While youth have been learning about good agricultural practices, I’ve learned a lot about agriculture, and surprisingly, migration. But mainly, I’ve learned about the struggles of these young people. For them, migration is temporary; a way to advance enough economically to return home and buy their own plot of land or build a home. It’s never a decision made lightly, but one born out of economic desperation. Everyone knows someone who has tried to migrate. They are fully aware of the risks. One focus group mentioned that five youth from their town had tried to cross the border the month prior, but only one succeeded. All were aware of the tragedy that befalls so many, most recently a 19-year old in a neighboring department. When news like this hits, it’s deeply personal.

But for every heartbreaking story coming from the border, there are many more untold stories of youth and women finding new opportunities in their own community. I have witnessed the tenacity of these youth and the leadership that they already show. During my first field visit I met with a youth group in their sugar-snap pea demo plot. They eagerly started planting this new crop. Due to a miscalculation, they didn’t have enough seed to cover their plot of land. Most other people wouldn’t have minded waiting a day or two to find more seed, or would have opted to leave the last two rows on their field unsown. But these youth aren’t most people. This is the group that welcomed me with meal of chicken tamales and piping hot cup of corn atol, complete with a stool and small table covered in a handwoven tablecloth, all carried by from their homes into the middle of the field-all under very short notice. Instead of accepting their mistake, they hustled to buy more seed, treat the seed, let it properly dry and sow it before the day’s end, all to ensure that their sugar snap peas would grow uniformly.

“Without data, these realities are taken for granted or forgotten after a project ends.”

It’s been rewarding to hear the stories of youth who, by adapting to new farming methods, can see a future for themselves in agriculture, though not quite the same future as their parents. Stories like Angelica who made a profit on her potato crops after she switched to biological products—a practice learned through the projects demo plots. Or like Samuel, who in addition to becoming a respected leader in his group, secured a job as an agricultural technician with a with a local farming association. But the benefits go beyond agriculture. Many girls reported that gender equity, leadership, and making a life plan workshops were the most valuable to them. Another youth was inspired to continue her education after workshops on the importance of education and recently completed here first semester at university.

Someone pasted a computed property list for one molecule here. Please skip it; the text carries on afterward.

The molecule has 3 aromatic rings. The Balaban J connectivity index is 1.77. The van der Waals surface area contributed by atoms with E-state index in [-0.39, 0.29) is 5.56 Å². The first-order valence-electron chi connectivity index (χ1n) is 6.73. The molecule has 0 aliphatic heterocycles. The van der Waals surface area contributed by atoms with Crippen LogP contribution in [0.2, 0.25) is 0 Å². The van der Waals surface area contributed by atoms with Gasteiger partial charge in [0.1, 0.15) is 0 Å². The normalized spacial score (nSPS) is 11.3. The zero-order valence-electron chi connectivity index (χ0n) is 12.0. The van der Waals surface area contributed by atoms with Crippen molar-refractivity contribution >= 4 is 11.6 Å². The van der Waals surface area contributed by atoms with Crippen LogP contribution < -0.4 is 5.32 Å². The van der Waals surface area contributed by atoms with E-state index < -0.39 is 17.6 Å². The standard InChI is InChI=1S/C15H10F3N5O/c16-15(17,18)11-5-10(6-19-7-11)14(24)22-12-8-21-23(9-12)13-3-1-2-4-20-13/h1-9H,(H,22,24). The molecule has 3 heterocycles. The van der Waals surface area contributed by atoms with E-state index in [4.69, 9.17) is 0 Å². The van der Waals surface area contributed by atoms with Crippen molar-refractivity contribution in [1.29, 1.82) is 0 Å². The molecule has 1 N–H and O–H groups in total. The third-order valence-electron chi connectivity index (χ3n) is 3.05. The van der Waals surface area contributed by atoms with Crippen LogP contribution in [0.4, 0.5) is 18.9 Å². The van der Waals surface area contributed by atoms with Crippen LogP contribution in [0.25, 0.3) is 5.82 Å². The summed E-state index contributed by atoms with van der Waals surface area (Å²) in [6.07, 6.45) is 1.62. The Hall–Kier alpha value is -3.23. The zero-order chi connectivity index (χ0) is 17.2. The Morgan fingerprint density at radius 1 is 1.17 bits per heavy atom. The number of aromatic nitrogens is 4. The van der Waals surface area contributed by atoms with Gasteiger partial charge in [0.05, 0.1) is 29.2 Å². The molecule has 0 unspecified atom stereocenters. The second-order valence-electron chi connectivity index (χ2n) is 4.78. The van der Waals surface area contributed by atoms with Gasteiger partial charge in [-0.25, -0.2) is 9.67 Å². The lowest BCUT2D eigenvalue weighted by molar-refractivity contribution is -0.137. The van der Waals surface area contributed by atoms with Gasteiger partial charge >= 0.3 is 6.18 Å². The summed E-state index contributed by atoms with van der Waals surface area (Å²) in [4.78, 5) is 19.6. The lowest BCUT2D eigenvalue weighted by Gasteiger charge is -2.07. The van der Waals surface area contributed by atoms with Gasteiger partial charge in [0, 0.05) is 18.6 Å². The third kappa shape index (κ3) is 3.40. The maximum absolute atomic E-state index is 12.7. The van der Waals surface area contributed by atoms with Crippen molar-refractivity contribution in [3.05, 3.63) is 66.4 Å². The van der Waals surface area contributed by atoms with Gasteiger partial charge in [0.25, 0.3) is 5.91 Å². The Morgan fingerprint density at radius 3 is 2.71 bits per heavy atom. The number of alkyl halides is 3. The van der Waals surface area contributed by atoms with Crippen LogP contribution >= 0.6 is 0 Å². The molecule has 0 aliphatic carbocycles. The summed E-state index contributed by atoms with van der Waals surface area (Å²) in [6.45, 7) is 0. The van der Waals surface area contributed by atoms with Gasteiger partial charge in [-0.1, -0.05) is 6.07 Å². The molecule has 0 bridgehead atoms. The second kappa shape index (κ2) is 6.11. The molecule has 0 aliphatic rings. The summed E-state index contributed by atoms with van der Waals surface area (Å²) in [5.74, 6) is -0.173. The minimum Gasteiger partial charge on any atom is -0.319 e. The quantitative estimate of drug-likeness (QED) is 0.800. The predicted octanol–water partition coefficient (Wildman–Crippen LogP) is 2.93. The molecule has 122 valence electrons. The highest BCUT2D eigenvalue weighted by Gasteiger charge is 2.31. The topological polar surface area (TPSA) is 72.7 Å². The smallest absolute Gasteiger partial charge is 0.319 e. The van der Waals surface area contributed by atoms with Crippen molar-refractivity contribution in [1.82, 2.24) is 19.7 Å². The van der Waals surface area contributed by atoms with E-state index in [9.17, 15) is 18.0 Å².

Project participant serving corn atol during a field site visit.

My hope is that the results of these evaluations will help future projects tailor their interventions with the knowledge of which precise age groups have more frequent thoughts of migration, or that land ownership is directly related to intention to continue in agriculture, or that women are more likely to try new agricultural tasks if they have the support of other women. While some of these findings might seem obvious, without data, these realities are taken for granted or forgotten after a project ends. But even if they are, I rest assured knowing that youth participants won’t forget, and are armed with the tools to continue shaping the future of agriculture.


[1] FAO. (2011). The State of Food and Agriculture
[2] Digital Dividends Overview. (2016) World Development Report, World Bank Group.

About the Authors

Pruna headshot

Tina Pruna

Leland Fellow

Prior to becoming a Leland Fellow, Tina Pruna developed several community-based programs targeting the social determinants of health through her role as program director at Loma Linda University Health’s Institute for Community Partnerships. Tina holds an MPH in Global and Maternal Child Health and a BA in International Communication. She completed her graduate field work in collaboration with Adventist Development and Relief Agency in São Tome and Principe, where she developed a nutrition and health focused curriculum for rural women that was responsive to Santomean cultural norms and taboos.  After completing graduate school Tina received the Global Service Award through Loma Linda University and worked as a public health coordinator in rural Honduran hospital developing a growth-monitoring program for a rural school, supporting free breakfast programs and developing culturally relevant health education materials and programs for the hospital and surrounding areas. Her primary interests lie in maternal child health, nutrition and food access, and developing local community’s capacity to produce sustainable change.